Landfill Gas Power New to LADWP, Not New Developments

By Published On: August 27, 2005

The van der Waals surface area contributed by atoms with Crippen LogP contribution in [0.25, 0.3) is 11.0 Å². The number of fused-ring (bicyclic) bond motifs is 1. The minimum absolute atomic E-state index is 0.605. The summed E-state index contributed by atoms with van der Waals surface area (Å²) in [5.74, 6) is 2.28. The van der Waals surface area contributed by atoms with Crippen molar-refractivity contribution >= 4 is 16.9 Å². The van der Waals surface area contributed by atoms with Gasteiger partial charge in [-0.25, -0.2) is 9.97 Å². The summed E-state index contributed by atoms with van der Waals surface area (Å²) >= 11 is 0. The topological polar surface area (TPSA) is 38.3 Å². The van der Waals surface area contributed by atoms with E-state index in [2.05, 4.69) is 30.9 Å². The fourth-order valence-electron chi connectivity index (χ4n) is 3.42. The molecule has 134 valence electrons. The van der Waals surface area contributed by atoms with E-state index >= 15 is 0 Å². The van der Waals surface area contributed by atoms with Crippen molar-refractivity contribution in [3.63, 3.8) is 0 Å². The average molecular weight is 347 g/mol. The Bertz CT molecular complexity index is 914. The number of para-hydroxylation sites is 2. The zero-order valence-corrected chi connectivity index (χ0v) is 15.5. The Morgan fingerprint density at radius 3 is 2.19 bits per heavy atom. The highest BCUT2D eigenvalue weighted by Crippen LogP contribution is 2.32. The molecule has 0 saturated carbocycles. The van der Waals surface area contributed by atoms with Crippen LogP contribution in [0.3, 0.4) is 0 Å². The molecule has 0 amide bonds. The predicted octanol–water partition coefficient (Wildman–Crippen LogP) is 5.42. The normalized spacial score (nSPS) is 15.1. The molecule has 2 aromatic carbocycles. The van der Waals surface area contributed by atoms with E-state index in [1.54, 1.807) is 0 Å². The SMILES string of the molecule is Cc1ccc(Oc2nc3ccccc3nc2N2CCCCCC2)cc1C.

Heralding them as the first renewable power contracts under its recently adopted 20 percent renewables portfolio standard, the Los Angeles Department of Water & Power entered two agreements to purchase power from landfill gas projects operated by Penrose Landfill Gas Conversion and WM Solutions Inc. The contracts now must be approved by the Los Angeles City Council. However, neither of them represents new renewables development. “These are strong, economical purchase agreements that will boost the supply of renewable power for Los Angeles,” said Ron Deaton, the department’s general manager. The key difference for WM Solutions is that the department will now purchase the power under a long-term contract, explained Kit Cole, a spokesperson for Waste Management, the parent company. Up until now the department has purchased the power on a short-term as-needed basis. The U.S. Renewables Group recently purchased and retrofitted Penrose with new pollution-control equipment, said Stephen Mullennix, senior director of operations. The previous owner sold the plant’s power to Southern California Edison, he said. The department entered a ten-year agreement with WM Solutions that could total between $19.7 million and $29 million. Under it, the department will purchase at least 36,422 MWh of power a year from the company’s existing plant at the active Bradley Landfill in Sun Valley, north of Los Angeles. WM Solutions operates a 6 MW turbine plant to burn landfill gas and generate power there, according to Cole. That power will cost the department between 5.2 and 5.8 cents/kWh. Under a separate seven-year agreement with Penrose expected to total between $19.4 million and $23.4 million, the department will purchase 45,421 MWh of power annually from the company’s existing 6.5 MW project at the closed-down Penrose Landfill. The power will cost the department between 5.9 and 6.6 cents/kWh.

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